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New international study: The hidden burden of diabetes on family members revealed


Tuesday, September 10, 2019 4:26:00 PM

- New international study shows 64 per cent of family members of people with diabetes are worried or anxious about the risk of low blood sugar. -

(Novo Nordisk Canada Inc.) - People living with diabetes are not the only ones impacted by the condition. According to a new international study of 4,300 family members of people with diabetes, worrying about low blood sugar, also known as hypoglycemia or 'hypos', can place a significant burden on them too.1

Low blood sugar or "lows" as they are often referred to by people living with diabetes, are a well-known side-effect of diabetes treatment, especially when using insulin, and they can be very unpleasant and dangerous if not managed properly.

To further understand how low blood sugar affects families living with diabetes, Novo Nordisk conducted a series of filmed experiments. In the experiments the person with diabetes and his/her family members were asked similar questions about their experiences with, and feelings about, low blood sugar in two separate rooms. After the interviews, they were shown each other's answers. The films are available at www.TalkAboutHypos.ca, along with materials that could help improve conversations about low blood sugar within the family, as well as with doctors.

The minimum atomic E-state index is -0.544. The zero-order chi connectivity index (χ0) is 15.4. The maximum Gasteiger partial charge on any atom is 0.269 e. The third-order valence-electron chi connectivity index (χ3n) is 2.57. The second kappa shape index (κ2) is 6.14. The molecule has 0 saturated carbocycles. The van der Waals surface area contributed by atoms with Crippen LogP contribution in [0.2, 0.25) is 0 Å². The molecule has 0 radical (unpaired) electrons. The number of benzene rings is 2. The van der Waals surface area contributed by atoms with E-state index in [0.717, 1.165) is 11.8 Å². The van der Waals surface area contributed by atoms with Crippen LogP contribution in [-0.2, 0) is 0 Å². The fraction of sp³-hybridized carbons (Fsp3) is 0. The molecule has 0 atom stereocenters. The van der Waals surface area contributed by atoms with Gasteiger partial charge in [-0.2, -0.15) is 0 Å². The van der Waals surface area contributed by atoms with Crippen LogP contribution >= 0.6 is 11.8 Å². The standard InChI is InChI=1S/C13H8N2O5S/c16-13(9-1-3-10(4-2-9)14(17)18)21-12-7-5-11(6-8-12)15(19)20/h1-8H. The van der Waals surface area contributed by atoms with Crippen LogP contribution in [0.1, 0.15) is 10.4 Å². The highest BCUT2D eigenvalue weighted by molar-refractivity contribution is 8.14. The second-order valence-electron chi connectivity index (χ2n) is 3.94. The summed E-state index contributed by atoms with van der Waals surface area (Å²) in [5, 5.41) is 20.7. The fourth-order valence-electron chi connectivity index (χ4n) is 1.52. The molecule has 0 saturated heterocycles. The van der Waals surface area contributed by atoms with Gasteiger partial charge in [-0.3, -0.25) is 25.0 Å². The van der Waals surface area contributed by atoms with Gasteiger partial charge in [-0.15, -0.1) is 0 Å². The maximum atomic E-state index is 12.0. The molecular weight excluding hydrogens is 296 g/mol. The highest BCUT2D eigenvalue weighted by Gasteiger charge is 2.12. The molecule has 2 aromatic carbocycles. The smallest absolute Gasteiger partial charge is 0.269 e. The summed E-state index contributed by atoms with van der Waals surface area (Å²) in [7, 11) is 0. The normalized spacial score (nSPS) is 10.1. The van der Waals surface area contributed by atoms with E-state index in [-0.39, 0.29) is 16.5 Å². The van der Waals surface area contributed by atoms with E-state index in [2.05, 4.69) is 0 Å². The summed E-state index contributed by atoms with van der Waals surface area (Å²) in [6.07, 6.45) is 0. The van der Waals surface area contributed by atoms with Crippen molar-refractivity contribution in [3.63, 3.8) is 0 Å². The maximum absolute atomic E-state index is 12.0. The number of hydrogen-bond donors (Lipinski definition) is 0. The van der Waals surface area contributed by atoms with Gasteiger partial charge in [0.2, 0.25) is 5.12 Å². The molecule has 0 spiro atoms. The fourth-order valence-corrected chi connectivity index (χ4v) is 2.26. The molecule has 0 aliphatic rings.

Hamilton resident Nicole Cleaver and her family participated in the global study. "It's not often that people with diabetes think about the impact that hypoglycemia can have on the entire family," says Nicole. "Understanding the risks low blood sugar can have is important. I have done my best to make sure that my family is aware of my diabetes and that there is nothing for others living with diabetes to be ashamed of. My family is all aware of what needs to be done when I have a low blood sugar reading and they take great care of me."

Until now, there has been very little research into the impact of low blood sugar on the family members of people with diabetes. The results from this new international TALK-HYPO study, published today in Diabetes Therapy, show that up to 64 per cent of family members of people with diabetes are worried or anxious about the risk of low blood sugar,1 highlighting the significance of this burden for the whole family.

"We frequently hear from people living with diabetes and their caregivers that they fear a hypoglycemic event," says Seema Nagpal, vice president of Science & Policy with Diabetes Canada. "It changes how people participate in activities and negatively impacts quality of life. Listening to individuals living with diabetes and their families is an important part of optimizing management."